The hidden value in primary care

Primary care is the key to lowering health care spending. That’s the conclusion of a new study released Sept. 30 by the UnitedHealth Center for Health Reform & Modernization. The challenge for policymakers, medical providers and other health care stakeholders: Unlocking the hidden value in primary care will require expanding primary care capacity and changing the way care providers are paid.  

Primary care practices are often the first place patients go for routine preventive care or when they are sick. When primary care works well, it promotes continuity of care and coordination across services, improves quality and health outcomes, and contains costs by helping patients get the right services at the right time rather than more costly care, including unnecessary tests and avoidable hospitalizations.      

Unfortunately, fewer Americans are taking advantage of primary care services. The number of primary care office visits has fallen. Nationally, we spend about $200 to $250 billion annually on primary care – well under 10 percent of our overall health care costs.  We need more primary care for two reasons: one, it’s the most effective way to safeguard a person’s health; and two, millions of American don’t have access to a regular primary care provider.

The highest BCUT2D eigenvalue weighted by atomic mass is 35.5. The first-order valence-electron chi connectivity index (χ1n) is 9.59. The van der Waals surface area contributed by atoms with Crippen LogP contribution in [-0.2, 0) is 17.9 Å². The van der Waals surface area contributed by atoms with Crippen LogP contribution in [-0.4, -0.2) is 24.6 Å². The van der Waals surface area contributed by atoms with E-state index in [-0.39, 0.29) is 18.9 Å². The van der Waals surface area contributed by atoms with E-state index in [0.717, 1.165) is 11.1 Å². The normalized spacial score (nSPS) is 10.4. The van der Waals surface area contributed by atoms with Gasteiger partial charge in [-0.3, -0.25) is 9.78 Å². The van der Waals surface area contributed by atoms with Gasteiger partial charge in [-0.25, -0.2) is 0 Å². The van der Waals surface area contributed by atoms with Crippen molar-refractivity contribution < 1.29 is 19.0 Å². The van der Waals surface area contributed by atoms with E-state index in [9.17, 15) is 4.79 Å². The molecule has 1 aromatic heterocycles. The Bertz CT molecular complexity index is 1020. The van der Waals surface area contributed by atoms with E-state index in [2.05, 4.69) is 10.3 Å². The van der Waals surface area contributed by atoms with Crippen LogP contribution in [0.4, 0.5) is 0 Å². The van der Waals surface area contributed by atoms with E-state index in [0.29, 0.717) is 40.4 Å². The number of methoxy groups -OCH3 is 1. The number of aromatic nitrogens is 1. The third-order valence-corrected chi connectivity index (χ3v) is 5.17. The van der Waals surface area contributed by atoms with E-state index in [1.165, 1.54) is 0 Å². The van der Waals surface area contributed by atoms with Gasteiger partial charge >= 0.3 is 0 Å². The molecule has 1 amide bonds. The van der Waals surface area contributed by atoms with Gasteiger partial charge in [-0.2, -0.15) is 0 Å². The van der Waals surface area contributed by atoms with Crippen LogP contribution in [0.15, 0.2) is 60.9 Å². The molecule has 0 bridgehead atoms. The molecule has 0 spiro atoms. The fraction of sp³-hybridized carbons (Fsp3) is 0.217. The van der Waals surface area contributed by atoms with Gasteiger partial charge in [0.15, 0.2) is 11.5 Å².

In addition to increasing the number of primary care providers, payment models have to change. Today most primary care physicians are paid according to an outdated formula. The more services they perform, and the more complex those services are, the more money they are paid. Health costs will continue to rise on this “more services, more spending” merry-go-round. Plus, this approach fails to promote high-quality care based on best practices, care coordination, and better management of chronic conditions. Volume and complexity of care is rewarded, not the value of the services being performed.

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